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"I was standing up, pressed back against the wall, trying not to breathe. I got there in the one movement my body made. My body had many hairs on legs and belly and chest and head, and each had its own life; each inherited a hundred thousand years of loathing and fear for things that scuttle or slide or crawl." from Free Fall
Sammy Mountjoy, artist, rises from poverty and an obscure birth to see his pictures hung in the Tate Gallery. Swept into World War II, he is taken as a prisoner-of-war, threatened with torture, then locked in a cell of total darkness to wait. He emerges from his cell like Lazarus from the tomb, seeing infinity in a grain of sand and eternity in an hour. Transfigured by his ordeal, he begins to realize what man can be and what he has gradually made of himself through his own choices. He determines to find the exact point at which the accumulated weight of those choices has deprived him of free will.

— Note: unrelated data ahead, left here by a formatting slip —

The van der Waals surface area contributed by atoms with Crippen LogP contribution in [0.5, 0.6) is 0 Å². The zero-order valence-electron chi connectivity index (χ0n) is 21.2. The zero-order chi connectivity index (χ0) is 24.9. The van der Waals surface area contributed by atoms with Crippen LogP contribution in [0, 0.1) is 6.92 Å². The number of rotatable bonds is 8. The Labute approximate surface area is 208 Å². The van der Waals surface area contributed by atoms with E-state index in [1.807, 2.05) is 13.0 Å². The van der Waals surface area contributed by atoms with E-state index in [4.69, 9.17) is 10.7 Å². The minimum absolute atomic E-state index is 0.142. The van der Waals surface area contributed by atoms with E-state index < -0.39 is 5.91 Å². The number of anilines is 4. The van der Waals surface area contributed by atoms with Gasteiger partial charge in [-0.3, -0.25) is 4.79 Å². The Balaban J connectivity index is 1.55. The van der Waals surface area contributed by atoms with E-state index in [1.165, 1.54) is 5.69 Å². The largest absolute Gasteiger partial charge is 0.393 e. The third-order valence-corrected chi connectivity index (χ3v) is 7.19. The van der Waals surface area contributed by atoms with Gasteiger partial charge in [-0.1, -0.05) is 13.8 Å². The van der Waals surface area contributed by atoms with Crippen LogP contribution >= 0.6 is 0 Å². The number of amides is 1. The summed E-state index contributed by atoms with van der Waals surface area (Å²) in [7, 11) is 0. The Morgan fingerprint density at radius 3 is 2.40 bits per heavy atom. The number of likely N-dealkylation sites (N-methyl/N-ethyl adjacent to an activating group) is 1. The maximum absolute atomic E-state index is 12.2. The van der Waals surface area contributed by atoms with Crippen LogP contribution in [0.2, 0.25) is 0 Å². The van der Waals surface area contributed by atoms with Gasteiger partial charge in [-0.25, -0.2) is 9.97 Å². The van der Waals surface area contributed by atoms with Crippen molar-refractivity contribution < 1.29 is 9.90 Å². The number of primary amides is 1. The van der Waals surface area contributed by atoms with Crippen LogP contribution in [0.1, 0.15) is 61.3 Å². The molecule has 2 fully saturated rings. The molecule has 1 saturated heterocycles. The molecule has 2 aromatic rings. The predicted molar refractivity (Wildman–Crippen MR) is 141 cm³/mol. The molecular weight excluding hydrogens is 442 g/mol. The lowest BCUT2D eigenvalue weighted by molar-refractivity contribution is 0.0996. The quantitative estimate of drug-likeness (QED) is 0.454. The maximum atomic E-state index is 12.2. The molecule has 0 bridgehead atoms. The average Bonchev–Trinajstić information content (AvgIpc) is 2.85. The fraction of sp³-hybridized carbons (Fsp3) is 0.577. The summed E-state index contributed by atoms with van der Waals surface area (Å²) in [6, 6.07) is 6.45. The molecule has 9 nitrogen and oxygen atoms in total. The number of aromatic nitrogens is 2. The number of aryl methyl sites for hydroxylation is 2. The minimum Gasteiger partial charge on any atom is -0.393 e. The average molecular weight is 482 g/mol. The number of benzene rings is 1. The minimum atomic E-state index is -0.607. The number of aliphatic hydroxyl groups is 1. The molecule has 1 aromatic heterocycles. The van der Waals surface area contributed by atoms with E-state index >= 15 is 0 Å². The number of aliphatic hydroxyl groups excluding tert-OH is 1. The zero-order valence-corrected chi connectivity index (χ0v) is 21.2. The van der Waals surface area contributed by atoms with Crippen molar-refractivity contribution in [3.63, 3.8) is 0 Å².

About the Author
Born in Cornwall, England, William Golding started writing at the age of seven. Though he studied natural sciences at Oxford to please his parents, he also studied English and published his first book, a collection of poems, before finishing college. He served in the Royal Navy during World War II, participating in the Normandy invasion. Golding's other novels include Lord of the Flies, The Inheritors, The Spire, Rites of Passage (Booker Prize), and The Double Tongue.